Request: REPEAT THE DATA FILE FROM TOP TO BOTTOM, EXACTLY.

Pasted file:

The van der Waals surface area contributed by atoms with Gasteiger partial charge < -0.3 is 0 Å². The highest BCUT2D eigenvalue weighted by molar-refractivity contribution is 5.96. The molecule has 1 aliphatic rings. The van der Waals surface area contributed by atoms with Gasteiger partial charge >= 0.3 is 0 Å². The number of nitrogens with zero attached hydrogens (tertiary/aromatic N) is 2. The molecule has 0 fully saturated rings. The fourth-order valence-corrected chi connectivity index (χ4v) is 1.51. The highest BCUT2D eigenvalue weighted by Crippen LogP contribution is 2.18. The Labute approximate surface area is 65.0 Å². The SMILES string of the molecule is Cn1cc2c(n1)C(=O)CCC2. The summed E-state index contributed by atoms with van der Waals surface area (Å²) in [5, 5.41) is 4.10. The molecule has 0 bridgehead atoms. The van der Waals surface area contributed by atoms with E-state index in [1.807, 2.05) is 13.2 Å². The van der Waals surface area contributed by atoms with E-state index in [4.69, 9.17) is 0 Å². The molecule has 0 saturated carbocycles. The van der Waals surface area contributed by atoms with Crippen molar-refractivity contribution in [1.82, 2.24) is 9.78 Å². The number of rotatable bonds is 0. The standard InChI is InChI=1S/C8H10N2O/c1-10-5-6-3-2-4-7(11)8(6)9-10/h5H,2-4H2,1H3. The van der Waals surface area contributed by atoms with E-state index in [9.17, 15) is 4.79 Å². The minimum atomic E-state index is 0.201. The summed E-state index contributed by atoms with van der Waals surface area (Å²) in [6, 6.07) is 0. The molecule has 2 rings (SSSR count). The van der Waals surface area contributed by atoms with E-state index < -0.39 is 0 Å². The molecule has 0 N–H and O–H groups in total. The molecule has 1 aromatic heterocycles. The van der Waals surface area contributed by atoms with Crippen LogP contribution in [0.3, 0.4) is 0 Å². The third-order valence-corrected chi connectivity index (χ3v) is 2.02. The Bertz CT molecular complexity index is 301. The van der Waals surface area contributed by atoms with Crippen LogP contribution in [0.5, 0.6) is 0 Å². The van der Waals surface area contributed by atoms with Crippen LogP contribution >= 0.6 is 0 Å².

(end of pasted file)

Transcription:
The van der Waals surface area contributed by atoms with Gasteiger partial charge < -0.3 is 0 Å². The highest BCUT2D eigenvalue weighted by molar-refractivity contribution is 5.96. The molecule has 1 aliphatic rings. The van der Waals surface area contributed by atoms with Gasteiger partial charge >= 0.3 is 0 Å². The number of nitrogens with zero attached hydrogens (tertiary/aromatic N) is 2. The molecule has 0 fully saturated rings. The fourth-order valence-corrected chi connectivity index (χ4v) is 1.51. The highest BCUT2D eigenvalue weighted by Crippen LogP contribution is 2.18. The Labute approximate surface area is 65.0 Å². The SMILES string of the molecule is Cn1cc2c(n1)C(=O)CCC2. The summed E-state index contributed by atoms with van der Waals surface area (Å²) in [5, 5.41) is 4.10. The molecule has 0 bridgehead atoms. The van der Waals surface area contributed by atoms with E-state index in [1.807, 2.05) is 13.2 Å². The van der Waals surface area contributed by atoms with E-state index in [4.69, 9.17) is 0 Å². The molecule has 0 saturated carbocycles. The van der Waals surface area contributed by atoms with Crippen molar-refractivity contribution in [1.82, 2.24) is 9.78 Å². The number of rotatable bonds is 0. The standard InChI is InChI=1S/C8H10N2O/c1-10-5-6-3-2-4-7(11)8(6)9-10/h5H,2-4H2,1H3. The van der Waals surface area contributed by atoms with E-state index in [9.17, 15) is 4.79 Å². The minimum atomic E-state index is 0.201. The summed E-state index contributed by atoms with van der Waals surface area (Å²) in [6, 6.07) is 0. The molecule has 2 rings (SSSR count). The van der Waals surface area contributed by atoms with E-state index < -0.39 is 0 Å². The molecule has 0 N–H and O–H groups in total. The molecule has 1 aromatic heterocycles. The van der Waals surface area contributed by atoms with Crippen LogP contribution in [0.3, 0.4) is 0 Å². The third-order valence-corrected chi connectivity index (χ3v) is 2.02. The Bertz CT molecular complexity index is 301. The van der Waals surface area contributed by atoms with Crippen LogP contribution in [0.5, 0.6) is 0 Å². The van der Waals surface area contributed by atoms with Crippen LogP contribution >= 0.6 is 0 Å².